Literary Connections: making the right connections with literature
John Ruskin: self-portrait
John Ruskin: a self-portrait
Ruskin: Selected Writings (Penguin Classics)
See the original
painting by Millais

Ruskin is one of the authors on the
wider reading list for the new AQA
Victorian option: prose reading

John Ruskin (1819 1900)

The cover of the Penguin Selected Works, to the right, shows John Millais' portrait of Ruskin standing proud beside a Scottish stream. The story behind the painting (which you can see better here) is as interesting as the work itself; whilst he painted Ruskin, Millais was falling in love with Effie, Ruskin's wife. Within two years, Ruskin's marriage had been annulled and Effie married Millais.

Some works by Ruskin
John Ruskin on the Web
Fors Clavigera on Monsal Dale
Monsal Dale today
The AQA specimen question paper for the new Victorian option includes an extract from Ruskin's Fors Clavigera. Although brief, this extract is rich in allusions, especially for anyone who has visited the Derbyshire beauty spot, Monsal Dale, that Ruskin so passionately defends. By an irony that Hardy, for one, would have appreciated, the railway whose opening in 1863 Ruskin so deplored has long gone and the disused viaduct is now itself part of the scenery. Roy Hattersley went so far as to say: 'It always seems to me that the viaduct, built where the rocks once were, adds to its enchantment.' (See the Wikipedia entry for Monsal Dale for some views.) A further irony is that although Ruskin invoked the gods, the Romans themselves had not hesitated to despoil the Derbyshire Dales for lead (see the Great Hucklow Lead Legacy project, for example).

Fors what?
Fors Clavigera, from which the letter about Monsale Dale is taken, was addressed to the 'Workmen and Labourers of Great Britain' and first appeared in 1871. Paul Sawyer, in his article on the work on the Victorian Web, quotes Ruskin: 'Fors is a letter, and written as a letter should be written, frankly, and as the mood, or topic, chances.... True, the play of it (and much of it is a kind of bitter play) has always... as stern final purpose as Morgiana's dance; but the gesture of the moment must be as the humour takes me.' Sawyer describes the title as 'protean': 'the first word may mean "force," "fortitude," "fate," or "fortune"; the second "club bearer," "nail bearer," or "key bearer"'.

Or, in the words of the Reverend James Wood in 1907, Fors Clavigera was used by Ruskin 'to designate three great powers which go to fashion human destiny, viz., Force, wearing, as it were, (clava) the club of Hercules; Fortitude, wearing, as it were, (clavis) the key of Ulysses; and Fortune, wearing, as it were, (clavus) the nail of Lycurgus; that is to say, Faculty waiting on the right moment, and then striking in. See Shakespeare's "Time and tide in the affairs of men," &c., the "flood" in which is the "Third Fors". The letters are represented as written at the dictation of the Third Fors, or, as it seems to the author, the right moment, or the occurrence of it.'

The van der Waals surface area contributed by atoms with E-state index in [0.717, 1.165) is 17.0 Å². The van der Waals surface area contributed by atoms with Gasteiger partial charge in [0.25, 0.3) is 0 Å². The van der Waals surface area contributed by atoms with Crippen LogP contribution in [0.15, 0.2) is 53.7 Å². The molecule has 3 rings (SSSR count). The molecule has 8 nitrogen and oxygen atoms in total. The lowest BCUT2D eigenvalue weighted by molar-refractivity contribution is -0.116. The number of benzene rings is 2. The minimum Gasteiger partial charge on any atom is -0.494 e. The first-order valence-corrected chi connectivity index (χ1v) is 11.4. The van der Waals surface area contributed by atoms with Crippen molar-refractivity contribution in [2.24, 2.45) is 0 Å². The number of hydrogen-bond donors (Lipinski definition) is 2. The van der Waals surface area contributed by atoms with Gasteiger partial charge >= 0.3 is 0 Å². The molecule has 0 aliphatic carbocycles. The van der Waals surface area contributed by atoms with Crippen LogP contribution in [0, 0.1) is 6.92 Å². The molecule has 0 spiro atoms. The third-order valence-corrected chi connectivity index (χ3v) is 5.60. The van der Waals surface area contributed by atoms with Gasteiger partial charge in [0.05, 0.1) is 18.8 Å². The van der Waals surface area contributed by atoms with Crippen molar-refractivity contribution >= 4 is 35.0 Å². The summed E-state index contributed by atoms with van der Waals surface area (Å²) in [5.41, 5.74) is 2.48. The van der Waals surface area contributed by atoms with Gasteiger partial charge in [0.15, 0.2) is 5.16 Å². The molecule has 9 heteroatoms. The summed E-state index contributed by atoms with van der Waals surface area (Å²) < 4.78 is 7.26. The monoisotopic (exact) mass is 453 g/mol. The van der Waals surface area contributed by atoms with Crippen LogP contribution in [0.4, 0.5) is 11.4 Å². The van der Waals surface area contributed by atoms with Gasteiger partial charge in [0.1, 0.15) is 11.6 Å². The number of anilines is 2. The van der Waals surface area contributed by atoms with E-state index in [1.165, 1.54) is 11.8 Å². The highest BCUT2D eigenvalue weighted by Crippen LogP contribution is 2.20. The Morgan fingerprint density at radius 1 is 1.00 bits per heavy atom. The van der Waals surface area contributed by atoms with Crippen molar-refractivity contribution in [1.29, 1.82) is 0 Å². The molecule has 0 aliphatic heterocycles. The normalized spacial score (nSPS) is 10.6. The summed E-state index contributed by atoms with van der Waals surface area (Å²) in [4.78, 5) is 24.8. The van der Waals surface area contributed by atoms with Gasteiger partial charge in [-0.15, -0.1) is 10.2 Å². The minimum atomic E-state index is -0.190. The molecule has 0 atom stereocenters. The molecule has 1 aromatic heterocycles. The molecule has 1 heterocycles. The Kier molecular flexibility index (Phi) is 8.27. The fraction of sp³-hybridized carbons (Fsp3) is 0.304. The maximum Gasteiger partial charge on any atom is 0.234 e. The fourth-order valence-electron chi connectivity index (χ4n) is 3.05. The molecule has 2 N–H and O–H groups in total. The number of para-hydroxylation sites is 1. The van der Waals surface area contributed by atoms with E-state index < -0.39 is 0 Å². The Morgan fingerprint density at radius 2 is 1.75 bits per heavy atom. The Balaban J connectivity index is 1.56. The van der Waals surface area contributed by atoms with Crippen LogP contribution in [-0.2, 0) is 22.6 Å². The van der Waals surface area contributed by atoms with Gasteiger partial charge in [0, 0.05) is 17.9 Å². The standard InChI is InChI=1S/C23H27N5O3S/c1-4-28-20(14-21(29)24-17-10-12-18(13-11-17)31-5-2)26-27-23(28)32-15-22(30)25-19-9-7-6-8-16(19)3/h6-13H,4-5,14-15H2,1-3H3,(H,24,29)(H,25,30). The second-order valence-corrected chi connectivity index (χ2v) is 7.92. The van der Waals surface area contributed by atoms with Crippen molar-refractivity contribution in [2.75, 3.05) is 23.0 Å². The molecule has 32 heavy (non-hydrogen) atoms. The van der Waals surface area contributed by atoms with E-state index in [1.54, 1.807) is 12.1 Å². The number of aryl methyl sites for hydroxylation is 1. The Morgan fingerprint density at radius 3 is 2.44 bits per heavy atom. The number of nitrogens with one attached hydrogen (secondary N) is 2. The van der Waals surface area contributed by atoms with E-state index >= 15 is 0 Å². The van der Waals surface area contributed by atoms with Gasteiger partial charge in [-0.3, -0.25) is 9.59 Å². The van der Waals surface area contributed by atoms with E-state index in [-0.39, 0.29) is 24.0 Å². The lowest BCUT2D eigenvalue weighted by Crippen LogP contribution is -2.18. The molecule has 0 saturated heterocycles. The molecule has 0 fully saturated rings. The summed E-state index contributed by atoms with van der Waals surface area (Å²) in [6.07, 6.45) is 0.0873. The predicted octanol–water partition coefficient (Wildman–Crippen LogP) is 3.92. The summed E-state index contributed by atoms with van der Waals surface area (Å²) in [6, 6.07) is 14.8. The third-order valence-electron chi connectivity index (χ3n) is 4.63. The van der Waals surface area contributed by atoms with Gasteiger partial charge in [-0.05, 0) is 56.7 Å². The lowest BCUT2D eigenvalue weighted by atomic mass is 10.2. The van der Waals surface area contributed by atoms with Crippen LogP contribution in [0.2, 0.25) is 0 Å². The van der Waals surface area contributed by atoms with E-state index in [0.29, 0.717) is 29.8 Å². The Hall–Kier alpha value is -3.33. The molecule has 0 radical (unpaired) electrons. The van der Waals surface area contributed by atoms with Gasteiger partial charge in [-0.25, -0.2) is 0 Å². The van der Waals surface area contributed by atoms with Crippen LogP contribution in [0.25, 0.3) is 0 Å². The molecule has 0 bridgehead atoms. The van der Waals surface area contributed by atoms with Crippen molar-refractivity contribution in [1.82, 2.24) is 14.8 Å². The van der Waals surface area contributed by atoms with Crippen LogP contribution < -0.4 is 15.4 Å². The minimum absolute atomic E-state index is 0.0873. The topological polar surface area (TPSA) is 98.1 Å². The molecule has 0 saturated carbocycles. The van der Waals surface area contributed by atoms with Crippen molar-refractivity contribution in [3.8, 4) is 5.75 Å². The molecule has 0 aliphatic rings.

I find penguins at present the only comfort in life. One feels everything in the world so sympathetically ridiculous; one can't be angry when one looks at a penguin.
Ruskin: letter to Charles Eliot Norton

In his own words at last
Now that's clear, here is the extract AQA used from Fors Clavigera, extended to include a few sentences that precede Ruskin's attack on the building of the railway. His reference there to making 'the sun draw brown landscapes' is to the invention of photography, which at the time produced sepia prints ('brown blots through a hole in a box'). This was another aspect of science and industry that was inferior to nature, though Ruskin was not averse to having his photograph taken and even experimented with photography himself.

You think it a great triumph to make the sun draw brown landscapes for you! That was also a discovery, and some day may be useful. But the sun had drawn landscapes before for you, not in brown, but in green, and blue, and all imaginable colours, here in England. Not one of you ever looked at them; not one of you cares for the loss of them, now, when you have shut the sun out with smoke, so that he can draw nothing more, except brown blots through a hole in a box. There was a rocky valley between Buxton and Bakewell, once upon a time, divine as the vale of Tempe; you might have seen the gods there morning and evening, - Apollo and all the sweet Muses of the Light, walking in fair procession on the lawns of it, and to and fro among the pinnacles of its crags. You cared neither for gods nor grass, but for cash (which you did not know the way to get). You thought you could get it by what the Times calls 'Railroad Enterprise'. You enterprised a railroad through the valley, you blasted its rocks away, heaped thousands of tons of shale into its lovely stream. The valley is gone, and the gods with it; and now, every fool in Buxton can be at Bakewell in half-an-hour, and every fool in Bakewell at Buxton; which you think a lucrative process of exchange, you Fools everywhere!

'Call me a fool,' writes Matthew Fort in The Guardian, 'but I can see any number of good reasons to be in Bakewell.... How many towns the size of Bakewell, I wondered, could boast a Tiroler Stüberl, Austrian Coffee Shop & Sausage Importer?' The answer, I suspect, lies in the large number of tourists who flock there - those same 'Workmen and Labourers of Great Britain' whom Ruskin addressed, perhaps, and their womenfolk?